There are several reasons why cats end up in cat protection shelters. The main reason is probably that cats that are not neutered or spayed have litters of kittens that cannot or are not rehomed by the mother cat’s owners. These kittens end up abandoned or handed in to a charity like the RSPCA that then has to put them up for adoption to the public. There are more kittens and cats available for adoption than there are people willing to adopt them.
Another reason why cats end up in the care of cat protection charities is that they have been abused or neglected. But often cat owners give their cats to a rescue charity because they feel that they can no longer cope with their cats’ behaviour. The behaviour exhibited by cats can range from scratching furniture to urinating on carpets: occasionally they can be aggressive or temperamental and do not mix well with young children in a family.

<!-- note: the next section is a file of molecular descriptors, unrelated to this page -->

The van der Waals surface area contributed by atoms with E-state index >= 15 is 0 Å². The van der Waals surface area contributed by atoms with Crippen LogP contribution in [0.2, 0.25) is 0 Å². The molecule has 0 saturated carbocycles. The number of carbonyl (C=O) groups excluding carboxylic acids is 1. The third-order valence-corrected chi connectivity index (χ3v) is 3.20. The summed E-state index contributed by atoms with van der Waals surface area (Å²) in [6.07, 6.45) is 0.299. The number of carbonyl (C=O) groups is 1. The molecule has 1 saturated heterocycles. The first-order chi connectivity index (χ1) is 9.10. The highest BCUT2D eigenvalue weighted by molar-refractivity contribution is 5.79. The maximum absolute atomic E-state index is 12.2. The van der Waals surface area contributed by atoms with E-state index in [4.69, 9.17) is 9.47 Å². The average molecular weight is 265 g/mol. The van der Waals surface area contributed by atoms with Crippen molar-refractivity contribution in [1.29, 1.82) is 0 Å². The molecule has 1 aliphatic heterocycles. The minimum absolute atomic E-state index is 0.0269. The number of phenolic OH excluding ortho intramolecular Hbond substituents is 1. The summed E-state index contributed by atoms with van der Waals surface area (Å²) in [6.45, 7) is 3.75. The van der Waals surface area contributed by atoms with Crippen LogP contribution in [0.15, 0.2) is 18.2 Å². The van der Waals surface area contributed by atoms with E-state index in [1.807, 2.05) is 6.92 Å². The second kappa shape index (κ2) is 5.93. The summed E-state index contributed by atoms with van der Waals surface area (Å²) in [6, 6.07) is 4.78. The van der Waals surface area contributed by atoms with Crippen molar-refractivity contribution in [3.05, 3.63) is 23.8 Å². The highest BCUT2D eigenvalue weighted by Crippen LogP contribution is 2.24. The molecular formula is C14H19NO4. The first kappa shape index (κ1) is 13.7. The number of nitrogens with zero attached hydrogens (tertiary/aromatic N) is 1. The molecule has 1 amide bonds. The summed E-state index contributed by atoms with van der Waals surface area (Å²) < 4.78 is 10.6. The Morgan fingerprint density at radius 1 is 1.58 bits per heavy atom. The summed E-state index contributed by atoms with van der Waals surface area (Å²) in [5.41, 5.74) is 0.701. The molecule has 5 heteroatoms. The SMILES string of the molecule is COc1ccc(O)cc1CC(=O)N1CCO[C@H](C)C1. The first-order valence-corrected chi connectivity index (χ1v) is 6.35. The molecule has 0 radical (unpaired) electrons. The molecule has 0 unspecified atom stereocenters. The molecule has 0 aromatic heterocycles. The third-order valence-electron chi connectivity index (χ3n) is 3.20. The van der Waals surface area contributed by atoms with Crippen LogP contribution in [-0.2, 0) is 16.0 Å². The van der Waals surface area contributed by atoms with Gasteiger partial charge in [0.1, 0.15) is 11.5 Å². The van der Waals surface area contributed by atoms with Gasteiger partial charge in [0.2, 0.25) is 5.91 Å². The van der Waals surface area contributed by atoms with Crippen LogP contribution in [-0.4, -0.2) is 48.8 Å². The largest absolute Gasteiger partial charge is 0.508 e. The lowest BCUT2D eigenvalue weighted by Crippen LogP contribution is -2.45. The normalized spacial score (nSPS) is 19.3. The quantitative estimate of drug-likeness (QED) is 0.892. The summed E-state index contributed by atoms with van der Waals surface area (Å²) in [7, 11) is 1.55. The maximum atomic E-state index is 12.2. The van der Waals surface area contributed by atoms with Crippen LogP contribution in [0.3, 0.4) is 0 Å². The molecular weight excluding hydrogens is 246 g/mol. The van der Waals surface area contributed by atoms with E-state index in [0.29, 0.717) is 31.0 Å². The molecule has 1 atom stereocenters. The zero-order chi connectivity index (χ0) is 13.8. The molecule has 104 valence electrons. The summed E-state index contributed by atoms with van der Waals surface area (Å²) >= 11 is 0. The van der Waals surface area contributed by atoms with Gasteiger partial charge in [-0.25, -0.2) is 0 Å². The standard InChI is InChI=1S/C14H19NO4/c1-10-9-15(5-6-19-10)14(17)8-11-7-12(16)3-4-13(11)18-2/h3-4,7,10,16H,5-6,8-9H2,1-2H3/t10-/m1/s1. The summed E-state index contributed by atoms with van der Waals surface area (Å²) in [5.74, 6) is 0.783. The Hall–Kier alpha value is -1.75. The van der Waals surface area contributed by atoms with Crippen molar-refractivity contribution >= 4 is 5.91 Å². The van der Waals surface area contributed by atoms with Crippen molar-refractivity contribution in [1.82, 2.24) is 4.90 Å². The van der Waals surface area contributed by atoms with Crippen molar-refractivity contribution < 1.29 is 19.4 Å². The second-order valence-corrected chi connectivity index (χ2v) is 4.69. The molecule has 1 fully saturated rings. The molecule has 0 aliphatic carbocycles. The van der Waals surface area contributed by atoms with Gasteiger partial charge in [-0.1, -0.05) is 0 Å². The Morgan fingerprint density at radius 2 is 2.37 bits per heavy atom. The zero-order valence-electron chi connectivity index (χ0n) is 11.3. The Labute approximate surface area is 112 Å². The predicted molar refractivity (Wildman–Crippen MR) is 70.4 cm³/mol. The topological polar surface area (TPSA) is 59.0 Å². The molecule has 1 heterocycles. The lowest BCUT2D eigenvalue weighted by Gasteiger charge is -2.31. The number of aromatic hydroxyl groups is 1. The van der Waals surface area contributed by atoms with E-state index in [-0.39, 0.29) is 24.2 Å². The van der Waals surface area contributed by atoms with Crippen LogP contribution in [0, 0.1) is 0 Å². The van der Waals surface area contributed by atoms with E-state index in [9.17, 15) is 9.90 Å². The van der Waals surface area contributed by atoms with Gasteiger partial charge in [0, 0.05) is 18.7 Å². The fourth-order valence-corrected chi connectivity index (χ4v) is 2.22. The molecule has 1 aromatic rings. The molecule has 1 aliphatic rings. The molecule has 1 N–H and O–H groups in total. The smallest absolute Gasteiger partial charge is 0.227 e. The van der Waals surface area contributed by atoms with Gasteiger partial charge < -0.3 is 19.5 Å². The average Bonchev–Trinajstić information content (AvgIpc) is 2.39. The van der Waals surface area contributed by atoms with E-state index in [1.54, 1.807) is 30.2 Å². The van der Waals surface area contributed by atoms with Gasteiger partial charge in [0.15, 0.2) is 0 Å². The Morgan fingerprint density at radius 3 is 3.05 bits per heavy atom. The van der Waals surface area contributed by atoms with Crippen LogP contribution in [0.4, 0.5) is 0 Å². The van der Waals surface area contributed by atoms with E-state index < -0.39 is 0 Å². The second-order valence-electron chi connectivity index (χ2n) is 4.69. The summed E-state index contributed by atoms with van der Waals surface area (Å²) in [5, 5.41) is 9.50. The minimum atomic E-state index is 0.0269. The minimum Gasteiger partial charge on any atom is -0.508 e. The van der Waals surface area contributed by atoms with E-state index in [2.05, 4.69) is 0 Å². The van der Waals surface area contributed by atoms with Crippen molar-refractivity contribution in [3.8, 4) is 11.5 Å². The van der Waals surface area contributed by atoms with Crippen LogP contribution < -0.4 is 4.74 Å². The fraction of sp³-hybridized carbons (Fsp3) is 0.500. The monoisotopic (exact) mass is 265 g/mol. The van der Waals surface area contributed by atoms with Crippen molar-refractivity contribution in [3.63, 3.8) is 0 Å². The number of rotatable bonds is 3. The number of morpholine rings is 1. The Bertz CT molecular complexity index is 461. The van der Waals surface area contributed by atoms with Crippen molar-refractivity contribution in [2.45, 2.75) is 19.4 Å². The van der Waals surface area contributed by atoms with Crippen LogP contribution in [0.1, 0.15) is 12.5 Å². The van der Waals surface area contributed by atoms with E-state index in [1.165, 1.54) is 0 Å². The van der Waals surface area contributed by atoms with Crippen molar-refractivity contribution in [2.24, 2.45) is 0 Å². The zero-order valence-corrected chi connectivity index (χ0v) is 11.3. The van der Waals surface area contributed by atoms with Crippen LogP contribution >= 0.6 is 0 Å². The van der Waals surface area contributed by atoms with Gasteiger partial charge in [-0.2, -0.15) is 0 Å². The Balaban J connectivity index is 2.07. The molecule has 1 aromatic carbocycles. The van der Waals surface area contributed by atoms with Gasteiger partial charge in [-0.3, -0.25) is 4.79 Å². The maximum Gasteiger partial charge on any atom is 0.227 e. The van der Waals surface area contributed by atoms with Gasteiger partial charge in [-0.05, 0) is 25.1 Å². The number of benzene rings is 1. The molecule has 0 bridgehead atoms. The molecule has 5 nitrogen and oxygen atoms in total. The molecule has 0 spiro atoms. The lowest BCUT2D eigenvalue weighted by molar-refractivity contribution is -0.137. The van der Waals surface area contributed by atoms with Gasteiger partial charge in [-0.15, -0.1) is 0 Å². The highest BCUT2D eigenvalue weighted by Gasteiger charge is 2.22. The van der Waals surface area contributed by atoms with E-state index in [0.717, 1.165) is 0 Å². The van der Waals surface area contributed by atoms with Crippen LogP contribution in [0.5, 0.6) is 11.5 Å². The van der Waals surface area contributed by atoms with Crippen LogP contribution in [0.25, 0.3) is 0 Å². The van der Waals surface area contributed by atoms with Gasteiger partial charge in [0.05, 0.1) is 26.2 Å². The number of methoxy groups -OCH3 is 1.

Many of those behaviours can be down to stress, and rather than abandon a cat or put it up for adoption, owners should consider tackling the causes of that stress in the hope that doing so will reduce the unwanted behaviours.
It can be rather difficult to identify exactly what is causing a cat to be stressed. But if they have started meowing excessively; over-grooming; scratching; hissing or fouling, it is worth taking some time to trace what could have caused any major change of behaviour.
Often, cats are stressed by change within the house. They do not know that we might like to move our chairs around, or change our furniture for new items from time to time. They certainly don’t understand why on earth we might bring a tree in the house and cover it in shiny balls once a year. A new family member or pet can also trigger a stress reaction in an existing pet cat. If your cat is an indoor cat, you may find that they foul on the floor because they find the smell of a dirty litter tray unbearable and do not wish to use it. After all, would you use a toilet that was dirty and smelly?
Stress is a biological reaction: stress chemicals flood their system and their behaviour is a result of this, not a result of a conscious choice or decision by the cat. It can make an adopted cat behave inappropriately, and it can also make a cat ill.
Don’t blame the cat – find the problem and fix it.